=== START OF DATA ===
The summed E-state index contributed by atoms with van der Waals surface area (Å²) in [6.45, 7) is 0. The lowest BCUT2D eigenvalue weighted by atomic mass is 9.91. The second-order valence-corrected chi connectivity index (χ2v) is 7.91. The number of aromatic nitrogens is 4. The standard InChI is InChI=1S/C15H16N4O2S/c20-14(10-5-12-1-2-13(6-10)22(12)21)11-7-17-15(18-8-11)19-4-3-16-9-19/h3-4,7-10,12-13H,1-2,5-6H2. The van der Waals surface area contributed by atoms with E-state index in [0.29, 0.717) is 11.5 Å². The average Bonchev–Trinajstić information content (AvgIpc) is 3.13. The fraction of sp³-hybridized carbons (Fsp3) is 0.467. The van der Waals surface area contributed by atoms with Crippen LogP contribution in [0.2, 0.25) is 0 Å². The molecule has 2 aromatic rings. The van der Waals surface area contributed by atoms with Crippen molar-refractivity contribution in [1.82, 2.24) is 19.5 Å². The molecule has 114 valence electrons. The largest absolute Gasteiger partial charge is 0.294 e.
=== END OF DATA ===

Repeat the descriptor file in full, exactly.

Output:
The summed E-state index contributed by atoms with van der Waals surface area (Å²) in [6.45, 7) is 0. The lowest BCUT2D eigenvalue weighted by atomic mass is 9.91. The second-order valence-corrected chi connectivity index (χ2v) is 7.91. The number of aromatic nitrogens is 4. The standard InChI is InChI=1S/C15H16N4O2S/c20-14(10-5-12-1-2-13(6-10)22(12)21)11-7-17-15(18-8-11)19-4-3-16-9-19/h3-4,7-10,12-13H,1-2,5-6H2. The van der Waals surface area contributed by atoms with E-state index in [0.29, 0.717) is 11.5 Å². The average Bonchev–Trinajstić information content (AvgIpc) is 3.13. The fraction of sp³-hybridized carbons (Fsp3) is 0.467. The van der Waals surface area contributed by atoms with Crippen LogP contribution in [0.2, 0.25) is 0 Å². The molecule has 2 aromatic rings. The van der Waals surface area contributed by atoms with Crippen molar-refractivity contribution in [1.82, 2.24) is 19.5 Å². The molecule has 114 valence electrons. The largest absolute Gasteiger partial charge is 0.294 e.